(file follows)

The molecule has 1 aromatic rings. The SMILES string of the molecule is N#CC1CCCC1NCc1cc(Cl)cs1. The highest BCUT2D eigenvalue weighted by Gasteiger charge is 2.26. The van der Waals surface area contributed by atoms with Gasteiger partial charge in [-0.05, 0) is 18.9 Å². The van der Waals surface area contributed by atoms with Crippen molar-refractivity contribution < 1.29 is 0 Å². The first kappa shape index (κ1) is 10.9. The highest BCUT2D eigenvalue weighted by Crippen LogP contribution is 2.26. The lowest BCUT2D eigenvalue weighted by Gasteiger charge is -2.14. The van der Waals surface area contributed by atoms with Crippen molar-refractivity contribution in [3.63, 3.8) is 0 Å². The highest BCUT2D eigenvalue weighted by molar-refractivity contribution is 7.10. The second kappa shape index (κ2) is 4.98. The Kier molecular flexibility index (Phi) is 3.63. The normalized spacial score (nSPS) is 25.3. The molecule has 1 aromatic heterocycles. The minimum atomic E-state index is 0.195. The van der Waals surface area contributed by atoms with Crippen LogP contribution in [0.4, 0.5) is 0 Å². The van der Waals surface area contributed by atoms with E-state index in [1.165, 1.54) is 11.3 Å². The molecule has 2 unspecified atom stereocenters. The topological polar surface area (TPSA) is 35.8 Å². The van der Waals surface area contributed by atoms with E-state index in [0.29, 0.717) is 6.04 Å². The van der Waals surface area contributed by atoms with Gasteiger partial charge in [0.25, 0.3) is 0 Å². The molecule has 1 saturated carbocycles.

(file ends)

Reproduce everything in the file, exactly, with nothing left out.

The molecule has 1 aromatic rings. The SMILES string of the molecule is N#CC1CCCC1NCc1cc(Cl)cs1. The highest BCUT2D eigenvalue weighted by Gasteiger charge is 2.26. The van der Waals surface area contributed by atoms with Gasteiger partial charge in [-0.05, 0) is 18.9 Å². The van der Waals surface area contributed by atoms with Crippen molar-refractivity contribution < 1.29 is 0 Å². The first kappa shape index (κ1) is 10.9. The highest BCUT2D eigenvalue weighted by Crippen LogP contribution is 2.26. The lowest BCUT2D eigenvalue weighted by Gasteiger charge is -2.14. The van der Waals surface area contributed by atoms with Crippen molar-refractivity contribution in [3.63, 3.8) is 0 Å². The highest BCUT2D eigenvalue weighted by molar-refractivity contribution is 7.10. The second kappa shape index (κ2) is 4.98. The Kier molecular flexibility index (Phi) is 3.63. The normalized spacial score (nSPS) is 25.3. The molecule has 1 aromatic heterocycles. The minimum atomic E-state index is 0.195. The van der Waals surface area contributed by atoms with Crippen LogP contribution in [0.4, 0.5) is 0 Å². The van der Waals surface area contributed by atoms with E-state index in [1.165, 1.54) is 11.3 Å². The molecule has 2 unspecified atom stereocenters. The topological polar surface area (TPSA) is 35.8 Å². The van der Waals surface area contributed by atoms with E-state index in [0.29, 0.717) is 6.04 Å². The van der Waals surface area contributed by atoms with Gasteiger partial charge in [0.25, 0.3) is 0 Å². The molecule has 1 saturated carbocycles.